Get an adequate amount of soap to build a lather that will last for at least twenty seconds.
 After lathering your hands, fingers and wrists for twenty seconds, rinse hands until all the soap is removed. Dry hands thoroughly with a paper towel, as the friction from wiping with a paper towel removes any residual bacteria from your hands, and damp hands spread up to 500 times more germs than dry hands.
 Use the paper towel to turn off the faucet and to open the door as you leave the bathroom. Consistently consider all the right times to wash: Be more conscious of times when you should be washing your hands, especially when encountering shared surfaces, including after taking public transportation, before and after a meal, before and after preparing food, after handling money, garbage, or touching an animal, and after blowing your nose, coughing or sneezing. On average, you come in contact with 300 surfaces every 30 minutes, exposing you to 840,000 germs, so wash more often than just around bathroom breaks. Encourage healthy habits around you: Little things can go a long way to encourage good hand hygiene habits. The SCA survey found that respondents are encouraged to wash their hands in a public restroom by clean and tidy facilities (61%), as well as other small restroom upgrades, such as hands-free faucets (61%), hands-free soap dispensers (58%), and paper towels as an option for drying hands (58%). The survey was conducted for SCA by KRC Research and involved over 1000 Americans, ages 18 and older. The survey was conducted between October 4 and October 7, 2012 via an online survey.
 www.torkgreenhygienecouncil.com
 www.sca.com/us
Monday November 05, 2012
Written by PEM Staff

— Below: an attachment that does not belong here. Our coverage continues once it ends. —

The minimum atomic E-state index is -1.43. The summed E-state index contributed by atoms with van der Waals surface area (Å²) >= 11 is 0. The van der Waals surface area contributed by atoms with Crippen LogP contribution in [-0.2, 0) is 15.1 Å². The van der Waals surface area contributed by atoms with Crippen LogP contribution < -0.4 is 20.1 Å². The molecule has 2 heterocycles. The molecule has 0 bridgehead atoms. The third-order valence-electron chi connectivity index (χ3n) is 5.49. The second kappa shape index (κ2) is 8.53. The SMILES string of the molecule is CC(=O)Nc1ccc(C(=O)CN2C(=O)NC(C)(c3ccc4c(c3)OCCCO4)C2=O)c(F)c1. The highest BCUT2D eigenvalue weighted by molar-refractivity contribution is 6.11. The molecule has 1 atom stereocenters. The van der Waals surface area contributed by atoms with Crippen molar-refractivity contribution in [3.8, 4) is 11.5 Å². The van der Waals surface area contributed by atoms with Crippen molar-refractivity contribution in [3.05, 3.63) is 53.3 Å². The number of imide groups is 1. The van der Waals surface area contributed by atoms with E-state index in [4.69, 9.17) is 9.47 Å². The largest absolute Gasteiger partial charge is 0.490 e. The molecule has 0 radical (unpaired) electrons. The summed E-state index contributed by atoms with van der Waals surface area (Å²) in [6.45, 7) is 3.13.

Kitchener, Ont.'s Maple Leaf Foods Inc., a Toronto producer of frozen and prepared foods, was fined $200,000 for two violations of the Occupational Health and Safety Act after workers were injured in two separate incidents. On July 26, 2010, a worker at the company's Kitchener factory was operating a machine that folds and glues cardboard into boxes. The machine jammed and the worker opened its gate and reached in to remove the jam. Once the jam was cleared, the machine activated and crushed the worker's arm. An investigation found the machine's moving parts had not been stopped and blocked prior to the worker removing the jam. Maple Leaf Foods was fined $100,000 for failing to ensure that the jam was removed only when motion that could endanger the worker was stopped and the machine's moving parts were blocked. On Dec. 29, 2010, at the Kitchener factory, a worker was checking a machine to make sure sanitary standards were met before work began for the day. The worker saw a piece of plastic wrap stuck in the machine's conveyor system. The worker reached in to remove the plastic wrap and the conveyor activated when the debris was dislodged. The worker's glove got caught in the conveyor and the worker's hand was pulled into the equipment. The worker had not been instructed on the proper procedures for removing debris from the machine. The worker was also not taught how to effectively lock out power to the machine. Maple Leaf Foods was fined $100,000 for failing to ensure that the worker was provided information, instruction and supervision on the safe procedures for cleaning and locking out the machine. The fines were imposed by Justice of the Peace Michael Cuthbertson. In addition to the fines, the court imposed a 25-per-cent victim fine surcharge, as required by the Provincial Offences Act. The surcharge is credited to a special provincial government fund to assist victims of crime. www.ontario.ca/labour